Book Image

Simulation for Data Science with R

By : Matthias Templ
Book Image

Simulation for Data Science with R

By: Matthias Templ

Overview of this book

Data Science with R aims to teach you how to begin performing data science tasks by taking advantage of Rs powerful ecosystem of packages. R being the most widely used programming language when used with data science can be a powerful combination to solve complexities involved with varied data sets in the real world. The book will provide a computational and methodological framework for statistical simulation to the users. Through this book, you will get in grips with the software environment R. After getting to know the background of popular methods in the area of computational statistics, you will see some applications in R to better understand the methods as well as gaining experience of working with real-world data and real-world problems. This book helps uncover the large-scale patterns in complex systems where interdependencies and variation are critical. An effective simulation is driven by data generating processes that accurately reflect real physical populations. You will learn how to plan and structure a simulation project to aid in the decision-making process as well as the presentation of results. By the end of this book, you reader will get in touch with the software environment R. After getting background on popular methods in the area, you will see applications in R to better understand the methods as well as to gain experience when working on real-world data and real-world problems.
Table of Contents (18 chapters)
Simulation for Data Science with R
About the Author
About the Reviewer

Simulation and big data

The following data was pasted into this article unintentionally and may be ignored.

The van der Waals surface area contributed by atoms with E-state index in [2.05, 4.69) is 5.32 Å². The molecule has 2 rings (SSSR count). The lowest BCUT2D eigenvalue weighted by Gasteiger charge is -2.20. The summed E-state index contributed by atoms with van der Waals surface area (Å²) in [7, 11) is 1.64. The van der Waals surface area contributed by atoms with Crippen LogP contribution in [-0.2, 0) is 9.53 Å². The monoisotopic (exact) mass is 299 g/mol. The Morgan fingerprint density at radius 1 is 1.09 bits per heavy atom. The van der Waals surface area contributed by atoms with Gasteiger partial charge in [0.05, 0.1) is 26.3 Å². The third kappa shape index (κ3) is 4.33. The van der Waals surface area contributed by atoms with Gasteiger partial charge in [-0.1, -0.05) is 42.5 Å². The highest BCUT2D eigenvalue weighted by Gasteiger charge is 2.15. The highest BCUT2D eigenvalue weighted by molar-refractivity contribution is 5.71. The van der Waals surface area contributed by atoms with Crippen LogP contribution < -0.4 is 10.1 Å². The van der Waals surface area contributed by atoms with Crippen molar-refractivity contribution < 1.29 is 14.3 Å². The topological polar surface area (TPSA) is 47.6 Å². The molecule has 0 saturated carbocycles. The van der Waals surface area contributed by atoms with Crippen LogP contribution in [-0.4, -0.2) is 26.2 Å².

Big unstructured data is often analyzed nowadays, or used as auxiliary information. Running simulations on big data is a challenge.

Big data can be too large to fit in the memory of a desktop computer. Whenever this happens, basically three options are available to choose from. The first option is to just use a more powerful server with a larger amount of memory for your computations. Second, the data can also be stored efficiently in a database and we connect to the database for analysis. Typically, only a subset of the data is of interest, so we can just grab the interesting parts of the database, import it to R, do the analysis, and export the results back to the database. Since R has excellent features and APIs for connecting to well-known databases, this is the recommended approach. Third, aggregate and subset your data first. It is likely that you don't need such detailed information for your analysis. To give an example, imagine you want to analyze road traffic data. The measurement units on a highway usually report the speed, the distance to the next car, the lane used, and the kind of vehicle. If this is so, the data will be really huge. However, for an analysis of measurement faults, it is enough to aggregate the data and analyze 1- or 5-minute interval data.